Repository Posting Date:
26-Oct-2011
Date of Publication:
17-Oct-2011
Sponsors:
Midwest Nursing Research Society

Full metadata record

DC FieldValue Language
dc.typePresentationen_GB
dc.titleFactors Influencing Mother' Levels of Engagement in a Comprehensive Parenting Intervention Programen_GB
dc.identifier.urihttp://hdl.handle.net/10755/160781-
dc.description.abstract<table><tr><td colspan="2" class="item-title">Factors Influencing Mother' Levels of Engagement in a Comprehensive Parenting Intervention Program</td></tr><tr class="item-sponsor"><td class="label">Conference Sponsor:</td><td class="value">Midwest Nursing Research Society</td></tr><tr class="item-year"><td class="label">Conference Year:</td><td class="value">2009</td></tr><tr class="item-author"><td class="label">Author:</td><td class="value">Domian, Elaine, PhD, MSN</td></tr><tr class="item-institute"><td class="label">P.I. Institution Name:</td><td class="value">University of Kansas</td></tr><tr class="item-author-title"><td class="label">Title:</td><td class="value">School of Nursing</td></tr><tr class="item-address"><td class="label">Contact Address:</td><td class="value">3901 Rainbow Blve, Kansas City, KS, 66160-0001, USA</td></tr><tr class="item-phone"><td class="label">Contact Telephone:</td><td class="value">913-5881679</td></tr><tr class="item-email"><td class="label">Email:</td><td class="value">edomian@kumc.edu</td></tr><tr class="item-co-authors"><td class="label">Co-Authors:</td><td class="value">E.M. Domian, School of Nursing, University of Kansas, Kansas City, KS; K.M. Baggett, Juniper Gardens Childern's Project, University of Kansas, Kansas City, KS; J.J. Carta, Schiefelbash Institute for Life-Span Studies, University of Kansas, Kansas City, KS</td></tr><tr><td colspan="2" class="item-abstract">Background: The success of child interventions to reduce maltreatment in vulnerable populations will only make a significant contribution if families participate and engage in the programs. Understanding factors that may influence levels of engagement is important to program design and implementation Objective: To examine the differences between home visitation coach experiences of mothers perceived to be most vulnerable for child abuse and neglect and other mothers in their caseloads, in an attempt to identify possible factors influencing mother's levels of engagement in a comprehensive parent intervention study. Study Design: Qualitative descriptive design. Findings: Three themes reflecting the coaches' perceptions of the fragile state of these mothers and children's lives, and the multiple life distractions affecting the mother's ability to engage in program interventions were identified. Themes included: Mothers' struggles in meeting the emotional needs of self and child; Mothers' lack of support in navigating complicated and stressful life events and; Mother's inconsistency with program engagement is mediated through a trusting and caring relationship with coaches Conclusions: Any intervention must incorporate the voices and worldviews of the participants that a particular program is to serve. Vulnerable mothers' levels of engagement can be mediated by professionals who are sensitive to the individualized factors influencing the mothers' lives and decisions. Programs must continually evaluate the appropriateness and relevance of the interventions and provide for the multifaceted needs of vulnerable families.</td></tr></table>en_GB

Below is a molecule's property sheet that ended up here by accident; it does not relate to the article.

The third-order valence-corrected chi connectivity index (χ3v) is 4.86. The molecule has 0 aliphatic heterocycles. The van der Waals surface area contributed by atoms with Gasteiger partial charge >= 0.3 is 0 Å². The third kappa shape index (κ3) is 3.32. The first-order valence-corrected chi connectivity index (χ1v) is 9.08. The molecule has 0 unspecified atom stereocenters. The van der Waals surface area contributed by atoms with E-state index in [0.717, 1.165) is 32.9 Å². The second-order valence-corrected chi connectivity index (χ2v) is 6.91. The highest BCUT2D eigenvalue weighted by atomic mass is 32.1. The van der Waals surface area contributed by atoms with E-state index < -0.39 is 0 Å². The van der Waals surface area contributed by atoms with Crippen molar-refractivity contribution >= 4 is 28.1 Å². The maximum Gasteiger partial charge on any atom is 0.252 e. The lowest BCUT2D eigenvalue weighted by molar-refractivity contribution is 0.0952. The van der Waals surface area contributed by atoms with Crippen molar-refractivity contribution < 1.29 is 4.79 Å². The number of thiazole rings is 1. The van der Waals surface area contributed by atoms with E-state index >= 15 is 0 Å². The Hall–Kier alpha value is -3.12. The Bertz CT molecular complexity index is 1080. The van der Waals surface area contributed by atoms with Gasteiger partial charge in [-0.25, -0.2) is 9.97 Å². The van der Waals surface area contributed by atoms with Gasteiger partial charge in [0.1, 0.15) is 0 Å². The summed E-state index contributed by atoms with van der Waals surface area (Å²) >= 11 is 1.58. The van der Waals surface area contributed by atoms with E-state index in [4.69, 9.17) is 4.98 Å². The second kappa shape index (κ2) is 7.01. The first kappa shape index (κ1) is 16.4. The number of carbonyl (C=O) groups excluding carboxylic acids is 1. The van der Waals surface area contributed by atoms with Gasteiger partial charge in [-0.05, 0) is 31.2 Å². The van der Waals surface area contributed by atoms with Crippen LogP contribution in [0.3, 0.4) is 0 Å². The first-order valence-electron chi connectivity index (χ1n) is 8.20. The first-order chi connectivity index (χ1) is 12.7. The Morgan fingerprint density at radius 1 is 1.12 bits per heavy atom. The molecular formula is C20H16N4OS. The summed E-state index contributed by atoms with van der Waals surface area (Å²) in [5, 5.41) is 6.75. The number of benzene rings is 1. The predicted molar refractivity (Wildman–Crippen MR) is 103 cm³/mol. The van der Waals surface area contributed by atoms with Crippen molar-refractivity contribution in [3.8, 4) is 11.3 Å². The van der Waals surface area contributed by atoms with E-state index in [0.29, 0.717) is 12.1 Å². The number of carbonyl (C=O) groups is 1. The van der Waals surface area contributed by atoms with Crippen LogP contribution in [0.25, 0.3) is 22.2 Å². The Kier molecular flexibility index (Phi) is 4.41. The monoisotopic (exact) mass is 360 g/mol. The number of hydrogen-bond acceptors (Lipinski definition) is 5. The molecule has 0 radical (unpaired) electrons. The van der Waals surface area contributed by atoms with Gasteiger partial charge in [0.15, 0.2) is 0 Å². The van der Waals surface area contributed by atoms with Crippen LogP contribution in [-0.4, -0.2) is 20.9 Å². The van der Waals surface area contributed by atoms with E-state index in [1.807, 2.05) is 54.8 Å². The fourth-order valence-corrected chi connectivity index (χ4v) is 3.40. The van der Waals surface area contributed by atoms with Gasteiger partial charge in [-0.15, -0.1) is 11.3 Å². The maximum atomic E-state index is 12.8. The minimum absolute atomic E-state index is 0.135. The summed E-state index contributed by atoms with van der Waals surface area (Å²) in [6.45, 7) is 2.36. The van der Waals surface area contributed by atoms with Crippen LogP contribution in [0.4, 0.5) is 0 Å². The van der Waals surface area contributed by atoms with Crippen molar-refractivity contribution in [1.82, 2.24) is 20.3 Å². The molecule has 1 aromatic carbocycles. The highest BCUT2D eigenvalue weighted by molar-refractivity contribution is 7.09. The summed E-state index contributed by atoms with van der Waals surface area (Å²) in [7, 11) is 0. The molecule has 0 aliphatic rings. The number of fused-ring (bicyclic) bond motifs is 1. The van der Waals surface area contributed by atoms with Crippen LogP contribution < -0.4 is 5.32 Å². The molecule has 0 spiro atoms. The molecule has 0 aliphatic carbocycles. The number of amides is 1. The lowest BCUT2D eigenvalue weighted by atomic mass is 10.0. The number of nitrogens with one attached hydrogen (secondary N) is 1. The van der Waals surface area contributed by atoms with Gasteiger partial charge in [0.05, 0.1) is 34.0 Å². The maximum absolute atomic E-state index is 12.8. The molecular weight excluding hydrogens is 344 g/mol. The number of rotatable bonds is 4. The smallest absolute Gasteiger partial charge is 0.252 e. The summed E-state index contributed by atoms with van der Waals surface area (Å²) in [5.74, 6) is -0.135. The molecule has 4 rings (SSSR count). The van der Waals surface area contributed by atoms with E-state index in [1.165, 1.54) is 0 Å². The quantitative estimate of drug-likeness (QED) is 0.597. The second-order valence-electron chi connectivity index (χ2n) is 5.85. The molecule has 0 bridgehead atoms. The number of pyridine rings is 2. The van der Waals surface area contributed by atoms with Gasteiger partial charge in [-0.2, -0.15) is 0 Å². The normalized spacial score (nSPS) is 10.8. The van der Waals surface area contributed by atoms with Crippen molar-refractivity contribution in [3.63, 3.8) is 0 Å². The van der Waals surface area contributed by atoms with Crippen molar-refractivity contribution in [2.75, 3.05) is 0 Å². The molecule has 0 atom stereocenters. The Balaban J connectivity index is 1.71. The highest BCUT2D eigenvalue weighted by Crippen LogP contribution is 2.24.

dc.date.available2011-10-26T23:10:34Z-
dc.date.issued2011-10-17en_GB
dc.date.accessioned2011-10-26T23:10:34Z-
dc.description.sponsorshipMidwest Nursing Research Societyen_GB